- Generating an e-way bill and an IRN simultaneously
- Generating an e-way bill separately using a previously generated IRN
- Canceling an IRN
- Canceling an e-way bill
Your system should be able to identify and validate the information exchange taking place with the IRP, and it must ensure that the invoices generated are e-invoice compliant.
4. Managing invoices
Your ERP/accounting software should allow you to link the IRP-validated invoices to your accounts payable and accounts receivable modules. This will help you make your payments on time. If you are trying to claim Input Tax Credit (ITC) on invoices, you will need to make the payments within 180 days after the date of invoice generation. You’ll need your incoming cash flow to stay healthy if you want to keep up on your payments, so your system should also help you track due payments so that you can send payment reminders to your debtors.
If you wish to edit, clone, or cancel an invoice that has already been generated and validated by the IRP, you will have to do it within 24 hours of uploading the invoice. Beyond this, your system should redirect you to the GST portal for cancellation.
In case of canceled invoices, your ERP software must assign a unique number to that canceled invoice document so that it is not used elsewhere again. It should also offer a fool-proof system to track canceled e-invoices and e-way bills.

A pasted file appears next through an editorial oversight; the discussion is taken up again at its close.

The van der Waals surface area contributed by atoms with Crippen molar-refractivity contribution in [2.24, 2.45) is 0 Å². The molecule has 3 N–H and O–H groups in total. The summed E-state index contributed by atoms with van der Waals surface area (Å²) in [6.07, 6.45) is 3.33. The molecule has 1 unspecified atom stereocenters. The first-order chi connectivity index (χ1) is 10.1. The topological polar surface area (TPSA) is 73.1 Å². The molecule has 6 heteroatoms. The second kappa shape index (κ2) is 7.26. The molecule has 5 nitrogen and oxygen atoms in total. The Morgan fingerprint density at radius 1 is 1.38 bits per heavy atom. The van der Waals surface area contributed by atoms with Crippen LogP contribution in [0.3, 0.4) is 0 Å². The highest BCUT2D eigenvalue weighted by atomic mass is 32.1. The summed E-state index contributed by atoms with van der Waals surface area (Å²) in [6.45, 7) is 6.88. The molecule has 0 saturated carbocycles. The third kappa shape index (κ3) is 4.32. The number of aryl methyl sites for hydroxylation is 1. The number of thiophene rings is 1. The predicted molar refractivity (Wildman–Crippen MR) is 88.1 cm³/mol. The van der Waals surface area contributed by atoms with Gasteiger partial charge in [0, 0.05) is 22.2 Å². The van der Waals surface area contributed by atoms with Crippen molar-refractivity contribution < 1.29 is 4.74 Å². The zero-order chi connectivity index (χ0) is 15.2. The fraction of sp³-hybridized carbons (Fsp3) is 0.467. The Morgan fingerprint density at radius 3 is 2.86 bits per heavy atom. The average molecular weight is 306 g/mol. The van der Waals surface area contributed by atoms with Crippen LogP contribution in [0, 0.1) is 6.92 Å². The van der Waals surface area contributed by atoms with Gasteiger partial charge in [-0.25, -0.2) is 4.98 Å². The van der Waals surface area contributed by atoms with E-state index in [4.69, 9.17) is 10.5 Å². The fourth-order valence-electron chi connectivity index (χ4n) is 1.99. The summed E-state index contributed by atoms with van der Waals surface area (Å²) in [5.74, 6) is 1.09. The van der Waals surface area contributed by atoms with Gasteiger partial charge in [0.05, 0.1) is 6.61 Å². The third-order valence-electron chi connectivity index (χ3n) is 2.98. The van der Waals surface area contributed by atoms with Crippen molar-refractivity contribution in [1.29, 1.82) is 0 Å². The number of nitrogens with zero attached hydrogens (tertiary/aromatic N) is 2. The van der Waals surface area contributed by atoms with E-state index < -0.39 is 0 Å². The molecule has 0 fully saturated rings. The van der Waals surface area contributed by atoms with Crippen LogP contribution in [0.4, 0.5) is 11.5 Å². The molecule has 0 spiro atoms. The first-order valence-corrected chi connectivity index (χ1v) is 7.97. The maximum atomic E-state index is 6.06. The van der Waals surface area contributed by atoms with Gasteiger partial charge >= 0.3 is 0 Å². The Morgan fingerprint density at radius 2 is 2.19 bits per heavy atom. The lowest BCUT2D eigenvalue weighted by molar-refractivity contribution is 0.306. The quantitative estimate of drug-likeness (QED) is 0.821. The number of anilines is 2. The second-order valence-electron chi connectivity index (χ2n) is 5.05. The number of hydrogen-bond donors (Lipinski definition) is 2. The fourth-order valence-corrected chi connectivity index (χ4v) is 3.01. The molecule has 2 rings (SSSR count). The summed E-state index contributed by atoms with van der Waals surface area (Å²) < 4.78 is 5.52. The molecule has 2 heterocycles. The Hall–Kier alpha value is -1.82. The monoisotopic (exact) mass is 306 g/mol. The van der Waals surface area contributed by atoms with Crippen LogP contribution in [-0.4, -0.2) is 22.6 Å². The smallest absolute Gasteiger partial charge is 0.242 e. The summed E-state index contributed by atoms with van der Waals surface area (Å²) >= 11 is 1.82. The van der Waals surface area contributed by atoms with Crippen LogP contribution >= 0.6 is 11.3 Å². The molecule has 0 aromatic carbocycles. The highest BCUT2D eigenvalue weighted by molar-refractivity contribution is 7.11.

5. Security requirements
In recent times, cloud-based ERP/accounting software has become extremely popular. One of the few downsides of using a cloud-based system for your business, though, is that your information will be stored by a service provider. So you need to exercise caution while picking your ERP/accounting software. Thoroughly review the security strategies and the data regulations followed by your software service provider. Your ERP/accounting software should also provide security features like multi-factor authentication, customer controls that allow you to exercise reasonable precautions while uploading information on the cloud, and appropriate notifications about threats from phishing and malware.
Benefits of e-invoicing
Adopting e-invoicing will help you capture all of your invoice information online, in a safe and secure manner. It will not only help boost your relationship with your stakeholders, but will also streamline the invoicing process for your business. For example, an invoice generated by the seller can be sent to the buyer as a draft and the seller can approve or reject it. Since e-invoicing allows the interoperability of data across all systems, the same invoice will be used by seller and buyer and stored in the GST system.
In addition to this, there are a few key benefits to adopting e-invoicing for your business, like:
- It will speed up the processing time of invoices.
- It helps with data reconciliation and accuracy during manual data entry.
- It allows interoperability of information across all businesses.
- It’s easier to track invoices in real time.
- It helps in identifying fake invoices.
One of the major challenges while preparing your business for e-invoicing will be to ensure that your ERP or accounting system has all the features required for a smooth transition. Now is the right time to check if your system fulfills the above-mentioned e-invoicing standards and successfully generates the e-invoices.
Using Zoho Books, you can generate invoices in the standard format prescribed by the government, validate the information on the e-invoice and then send it to the Invoice Registration Portal (IRP). The validated invoice from the IRP will contain IRN and QR code, which will be sent to the buyer, for their reference. Try Zoho Books for free and see how it can help you comply with e-invoicing and other government regulations.